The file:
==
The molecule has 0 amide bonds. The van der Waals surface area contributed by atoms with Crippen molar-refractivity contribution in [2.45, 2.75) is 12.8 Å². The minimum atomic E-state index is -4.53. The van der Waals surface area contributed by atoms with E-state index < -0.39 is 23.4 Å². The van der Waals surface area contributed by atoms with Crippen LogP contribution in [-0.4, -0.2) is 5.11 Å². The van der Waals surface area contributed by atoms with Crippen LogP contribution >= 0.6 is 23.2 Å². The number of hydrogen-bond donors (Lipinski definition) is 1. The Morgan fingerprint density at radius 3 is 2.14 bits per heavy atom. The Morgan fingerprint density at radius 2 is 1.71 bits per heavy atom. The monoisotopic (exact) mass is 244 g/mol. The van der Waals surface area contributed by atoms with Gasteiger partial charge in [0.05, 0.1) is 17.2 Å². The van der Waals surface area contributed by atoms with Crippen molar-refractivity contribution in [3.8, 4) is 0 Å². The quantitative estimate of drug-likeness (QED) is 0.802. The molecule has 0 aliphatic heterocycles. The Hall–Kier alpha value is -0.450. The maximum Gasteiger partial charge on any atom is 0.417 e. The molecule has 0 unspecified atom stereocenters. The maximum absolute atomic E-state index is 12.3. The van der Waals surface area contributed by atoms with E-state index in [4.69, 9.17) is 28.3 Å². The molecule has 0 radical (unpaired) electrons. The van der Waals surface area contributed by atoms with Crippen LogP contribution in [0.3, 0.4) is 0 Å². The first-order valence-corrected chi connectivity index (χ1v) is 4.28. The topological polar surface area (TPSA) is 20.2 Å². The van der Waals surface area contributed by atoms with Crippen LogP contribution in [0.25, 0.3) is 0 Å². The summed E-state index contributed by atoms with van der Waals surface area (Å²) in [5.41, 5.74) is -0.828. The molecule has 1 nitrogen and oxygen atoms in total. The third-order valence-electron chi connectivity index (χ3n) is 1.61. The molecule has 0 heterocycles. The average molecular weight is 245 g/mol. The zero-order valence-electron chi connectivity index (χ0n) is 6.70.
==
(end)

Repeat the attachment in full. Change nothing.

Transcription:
The molecule has 0 amide bonds. The van der Waals surface area contributed by atoms with Crippen molar-refractivity contribution in [2.45, 2.75) is 12.8 Å². The minimum atomic E-state index is -4.53. The van der Waals surface area contributed by atoms with E-state index < -0.39 is 23.4 Å². The van der Waals surface area contributed by atoms with Crippen LogP contribution in [-0.4, -0.2) is 5.11 Å². The van der Waals surface area contributed by atoms with Crippen LogP contribution >= 0.6 is 23.2 Å². The number of hydrogen-bond donors (Lipinski definition) is 1. The Morgan fingerprint density at radius 3 is 2.14 bits per heavy atom. The Morgan fingerprint density at radius 2 is 1.71 bits per heavy atom. The monoisotopic (exact) mass is 244 g/mol. The van der Waals surface area contributed by atoms with Gasteiger partial charge in [0.05, 0.1) is 17.2 Å². The van der Waals surface area contributed by atoms with Crippen molar-refractivity contribution in [3.8, 4) is 0 Å². The quantitative estimate of drug-likeness (QED) is 0.802. The molecule has 0 aliphatic heterocycles. The Hall–Kier alpha value is -0.450. The maximum Gasteiger partial charge on any atom is 0.417 e. The molecule has 0 unspecified atom stereocenters. The maximum absolute atomic E-state index is 12.3. The van der Waals surface area contributed by atoms with E-state index in [4.69, 9.17) is 28.3 Å². The molecule has 0 radical (unpaired) electrons. The van der Waals surface area contributed by atoms with Crippen LogP contribution in [0.3, 0.4) is 0 Å². The first-order valence-corrected chi connectivity index (χ1v) is 4.28. The topological polar surface area (TPSA) is 20.2 Å². The van der Waals surface area contributed by atoms with Crippen LogP contribution in [0.25, 0.3) is 0 Å². The summed E-state index contributed by atoms with van der Waals surface area (Å²) in [5.41, 5.74) is -0.828. The molecule has 1 nitrogen and oxygen atoms in total. The third-order valence-electron chi connectivity index (χ3n) is 1.61. The molecule has 0 heterocycles. The average molecular weight is 245 g/mol. The zero-order valence-electron chi connectivity index (χ0n) is 6.70.